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Media Advisory 10-030

We're Talking Quantum to Cosmos

2010-11 Mathematical and Physical Sciences lecture series kicks off November 15

Artist's conception of star formation.

Artist's conception of formation of the massive proto-star W33A.

November 5, 2010

This material is available primarily for archival purposes. Telephone numbers or other contact information may be out of date; please see current contact information at media contacts.

The National Science Foundation (NSF) invites media and members of the public to a series of lectures sponsored by the Directorate for Mathematical and Physical Sciences. Upcoming talks listed below will help promote a national discussion of issues that scientists expect to shape their research in the coming years. The first talk will be on Monday, November 15, and will feature William F. Bottke, a planetary scientist who will discuss the formation of planets.

All lectures will be held at NSF, 4201 Wilson Boulevard in Arlington, Va. (easily accessible from the Ballston Metro station). Visitors are welcome but must have a pass to gain access. Please email Lisa Van Pay or phone 703-292-8796 to register to attend.

Complete Schedule of Lectures

Planet Formation: What's New with the Oldest Events in the Solar System
William F. Bottke, Southwest Research Institute
2 p.m., November 15, 2010, Room 110

Quantum Mechanics on Giant Scales
Nergis Mavalvala, MIT
2 p.m., December 13, 2010, Room 110

Broadening Participation at the Ph.D. Level: Research Partnerships with Minority-Serving Institutions and Importance of the Masters Degree
Keivan G. Stassun, Vanderbilt University and Fisk University
2 p.m., January 24, 2011, Room 375,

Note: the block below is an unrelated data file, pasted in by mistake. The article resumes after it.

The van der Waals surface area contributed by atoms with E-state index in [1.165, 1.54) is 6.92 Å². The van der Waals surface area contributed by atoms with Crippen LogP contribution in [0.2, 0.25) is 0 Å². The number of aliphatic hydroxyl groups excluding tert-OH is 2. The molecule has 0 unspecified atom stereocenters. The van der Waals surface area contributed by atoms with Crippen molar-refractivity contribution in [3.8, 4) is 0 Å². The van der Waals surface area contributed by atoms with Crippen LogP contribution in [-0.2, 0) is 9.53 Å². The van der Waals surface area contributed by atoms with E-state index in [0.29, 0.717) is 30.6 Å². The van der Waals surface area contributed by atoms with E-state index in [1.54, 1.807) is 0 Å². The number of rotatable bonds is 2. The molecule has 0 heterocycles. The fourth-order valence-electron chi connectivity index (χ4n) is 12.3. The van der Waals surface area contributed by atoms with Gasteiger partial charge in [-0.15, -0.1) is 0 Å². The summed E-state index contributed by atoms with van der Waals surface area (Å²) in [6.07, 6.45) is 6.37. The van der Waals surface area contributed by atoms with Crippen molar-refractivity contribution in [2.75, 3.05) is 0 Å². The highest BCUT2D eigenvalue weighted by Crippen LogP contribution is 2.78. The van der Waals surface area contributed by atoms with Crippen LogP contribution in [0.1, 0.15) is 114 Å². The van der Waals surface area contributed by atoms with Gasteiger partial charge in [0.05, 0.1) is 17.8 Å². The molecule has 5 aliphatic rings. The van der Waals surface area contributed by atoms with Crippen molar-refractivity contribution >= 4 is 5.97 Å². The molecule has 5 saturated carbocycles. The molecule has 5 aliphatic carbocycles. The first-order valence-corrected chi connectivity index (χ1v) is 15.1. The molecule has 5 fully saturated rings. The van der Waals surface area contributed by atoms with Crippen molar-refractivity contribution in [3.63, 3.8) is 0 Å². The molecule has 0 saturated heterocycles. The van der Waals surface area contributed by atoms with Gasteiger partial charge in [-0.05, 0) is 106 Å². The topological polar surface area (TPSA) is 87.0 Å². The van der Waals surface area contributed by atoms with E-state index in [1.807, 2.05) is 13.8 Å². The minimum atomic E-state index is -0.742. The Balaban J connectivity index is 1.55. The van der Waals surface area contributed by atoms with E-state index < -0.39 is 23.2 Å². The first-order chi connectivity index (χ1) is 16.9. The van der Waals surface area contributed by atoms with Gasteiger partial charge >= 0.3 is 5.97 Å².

Simulating Galaxy Formation One Star at a Time
Tom Abel, Kavli Institute and SLAC National Accelerator Laboratory
2 p.m., February 14, 2011, Room 375

Adventures in Chemical Research
Richard N. Zare, Stanford University
2 p.m., March 2, 2011, Room 375

Marketing Math and Selling Science: Challenges, Successes, and Opportunities
Daniel Rockmore, Dartmouth College
2 p.m., March 14, 2011, Room 375

Mathematics As an Experimental Science: The Transformative Role of the Computer
Jill Pipher, Brown University
2 p.m., April 18, 2011, Room 375

The Chemical Enterprise: Thinking and Acting Globally
Joseph S. Francisco, Purdue University, 2010 President of the American Chemical Society
2 p.m., May 16, 2011, Room 375

Computational Design of New Materials: From Magnetoelectronics to a Theory of Everything
Nicola A. Spaldin, ETH Zurich, Switzerland
2 p.m., June 20, 2011, Room 110

About the Directorate for Mathematical and Physical Sciences

The Mathematical and Physical Sciences directorate comprises the divisions of Astronomical Sciences, Chemistry, Materials Research, Mathematical Sciences, Physics and the Office of Multidisciplinary Activities. These divisions provide the basic structure for support of disciplinary and interdisciplinary research and education. The scope of scientific and educational activity supported is enormous, ranging from phenomena at cosmological distances, to environmental science on the human scale, through quantum mechanical processes in atomic and subatomic physics, to phenomena of the unimaginably small. Researchers explore abstract ideas, concepts, and structures of mathematics as well as more tangible "stuff" that includes the materials used in our everyday lives. Their tools range from desktop instruments to synchrotron light sources, accelerators, radio and optical telescopes and high magnetic fields. The rapid development of computational and communications capabilities also is leading to the development of a new set of tools that enable new kinds of science--cyberscience.


Media Contacts
Lisa Van Pay, NSF, (703) 292-8796,

Program Contacts
Andrew J. Lovinger, NSF, (703) 292-4933,

The National Science Foundation (NSF) is an independent federal agency that supports fundamental research and education across all fields of science and engineering. In fiscal year (FY) 2017, its budget is $7.5 billion. NSF funds reach all 50 states through grants to nearly 2,000 colleges, universities and other institutions. Each year, NSF receives more than 48,000 competitive proposals for funding and makes about 12,000 new funding awards.

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